This is far from the first cool architectural concept to seek a new form of nomadic living, but it is an impressively daring, comprehensive and versatile one. The idea borrows strategically from familiar typologies and recent histories, but blends these influences into something uniquely forward-thinking.

Unlike many portable housing plans, for instance, the distinction between driving and living space is fundamentally blurred in this work by Maynard Architects. Passenger and driver seats become swiveling lounge chairs in the midst of a mobile living room, preventing unnecessary divisions of labor and functional duplication.

Along the same space-saving, multi-functional lines, all key vehicular components (drive train, engine and gearbox) are tucked neatly under this pair of front seats. As footprints go, this one is small – the size of a normal truck that is highway-worthy and can be parked in most conventional spaces, too.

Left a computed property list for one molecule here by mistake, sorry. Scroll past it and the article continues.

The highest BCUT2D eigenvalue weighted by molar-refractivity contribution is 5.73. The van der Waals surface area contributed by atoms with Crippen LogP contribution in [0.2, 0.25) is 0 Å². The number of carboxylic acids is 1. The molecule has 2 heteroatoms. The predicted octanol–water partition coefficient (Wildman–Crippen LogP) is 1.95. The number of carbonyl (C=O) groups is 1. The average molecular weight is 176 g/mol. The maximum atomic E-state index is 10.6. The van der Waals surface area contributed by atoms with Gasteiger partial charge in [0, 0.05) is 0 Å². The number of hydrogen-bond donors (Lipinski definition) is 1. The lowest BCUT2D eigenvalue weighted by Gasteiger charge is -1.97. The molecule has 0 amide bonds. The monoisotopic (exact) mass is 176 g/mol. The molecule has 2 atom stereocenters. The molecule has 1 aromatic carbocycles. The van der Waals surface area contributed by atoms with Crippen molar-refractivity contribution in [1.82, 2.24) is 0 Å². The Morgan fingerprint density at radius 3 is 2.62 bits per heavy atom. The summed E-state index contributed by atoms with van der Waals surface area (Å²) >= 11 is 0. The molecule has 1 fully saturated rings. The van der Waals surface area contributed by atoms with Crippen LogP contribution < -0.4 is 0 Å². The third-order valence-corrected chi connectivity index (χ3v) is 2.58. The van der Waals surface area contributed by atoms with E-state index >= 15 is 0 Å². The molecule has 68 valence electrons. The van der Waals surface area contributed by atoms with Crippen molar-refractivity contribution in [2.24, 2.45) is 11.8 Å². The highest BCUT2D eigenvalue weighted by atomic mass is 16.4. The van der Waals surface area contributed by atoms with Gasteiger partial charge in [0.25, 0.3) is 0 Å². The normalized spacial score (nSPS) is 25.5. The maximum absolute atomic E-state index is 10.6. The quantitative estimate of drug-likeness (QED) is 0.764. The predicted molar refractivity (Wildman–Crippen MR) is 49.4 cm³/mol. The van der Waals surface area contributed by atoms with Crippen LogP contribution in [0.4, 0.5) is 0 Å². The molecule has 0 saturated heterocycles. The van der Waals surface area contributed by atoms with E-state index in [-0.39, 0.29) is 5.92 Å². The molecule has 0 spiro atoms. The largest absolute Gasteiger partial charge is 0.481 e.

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The most obvious move – a slice down the center that allows the vehicle to split and fold open – is dramatic but not fundamentally new. What is, though, is the arrangement of parts around and within it – the hybrid set of ideas that make it both more internally efficient as an interior design but, conversely, more connected to the outside world as well. Conventional campers, tents, sleeper trucks and canvas yurts may have all just met their match.